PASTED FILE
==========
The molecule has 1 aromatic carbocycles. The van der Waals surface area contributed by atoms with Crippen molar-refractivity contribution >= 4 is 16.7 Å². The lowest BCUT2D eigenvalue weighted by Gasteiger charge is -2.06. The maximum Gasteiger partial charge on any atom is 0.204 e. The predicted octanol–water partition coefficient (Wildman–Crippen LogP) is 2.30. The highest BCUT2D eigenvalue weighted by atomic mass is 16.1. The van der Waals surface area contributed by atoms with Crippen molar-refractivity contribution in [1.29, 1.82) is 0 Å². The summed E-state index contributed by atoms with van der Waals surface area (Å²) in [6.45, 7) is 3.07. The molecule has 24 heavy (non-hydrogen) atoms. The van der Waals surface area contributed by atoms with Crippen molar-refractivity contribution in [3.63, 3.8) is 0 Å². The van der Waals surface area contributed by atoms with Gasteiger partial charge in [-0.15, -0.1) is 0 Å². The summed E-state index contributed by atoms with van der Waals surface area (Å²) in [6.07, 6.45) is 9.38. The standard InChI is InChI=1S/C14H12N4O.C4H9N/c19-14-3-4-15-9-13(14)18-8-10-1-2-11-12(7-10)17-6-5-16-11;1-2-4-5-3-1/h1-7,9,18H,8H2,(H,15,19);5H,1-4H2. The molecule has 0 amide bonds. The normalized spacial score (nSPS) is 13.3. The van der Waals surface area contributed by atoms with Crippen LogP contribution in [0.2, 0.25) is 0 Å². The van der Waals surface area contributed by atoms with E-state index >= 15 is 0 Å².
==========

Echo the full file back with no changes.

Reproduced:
The molecule has 1 aromatic carbocycles. The van der Waals surface area contributed by atoms with Crippen molar-refractivity contribution >= 4 is 16.7 Å². The lowest BCUT2D eigenvalue weighted by Gasteiger charge is -2.06. The maximum Gasteiger partial charge on any atom is 0.204 e. The predicted octanol–water partition coefficient (Wildman–Crippen LogP) is 2.30. The highest BCUT2D eigenvalue weighted by atomic mass is 16.1. The van der Waals surface area contributed by atoms with Crippen molar-refractivity contribution in [1.29, 1.82) is 0 Å². The summed E-state index contributed by atoms with van der Waals surface area (Å²) in [6.45, 7) is 3.07. The molecule has 24 heavy (non-hydrogen) atoms. The van der Waals surface area contributed by atoms with Crippen molar-refractivity contribution in [3.63, 3.8) is 0 Å². The van der Waals surface area contributed by atoms with Gasteiger partial charge in [-0.15, -0.1) is 0 Å². The summed E-state index contributed by atoms with van der Waals surface area (Å²) in [6.07, 6.45) is 9.38. The standard InChI is InChI=1S/C14H12N4O.C4H9N/c19-14-3-4-15-9-13(14)18-8-10-1-2-11-12(7-10)17-6-5-16-11;1-2-4-5-3-1/h1-7,9,18H,8H2,(H,15,19);5H,1-4H2. The molecule has 0 amide bonds. The normalized spacial score (nSPS) is 13.3. The van der Waals surface area contributed by atoms with Crippen LogP contribution in [0.2, 0.25) is 0 Å². The van der Waals surface area contributed by atoms with E-state index >= 15 is 0 Å².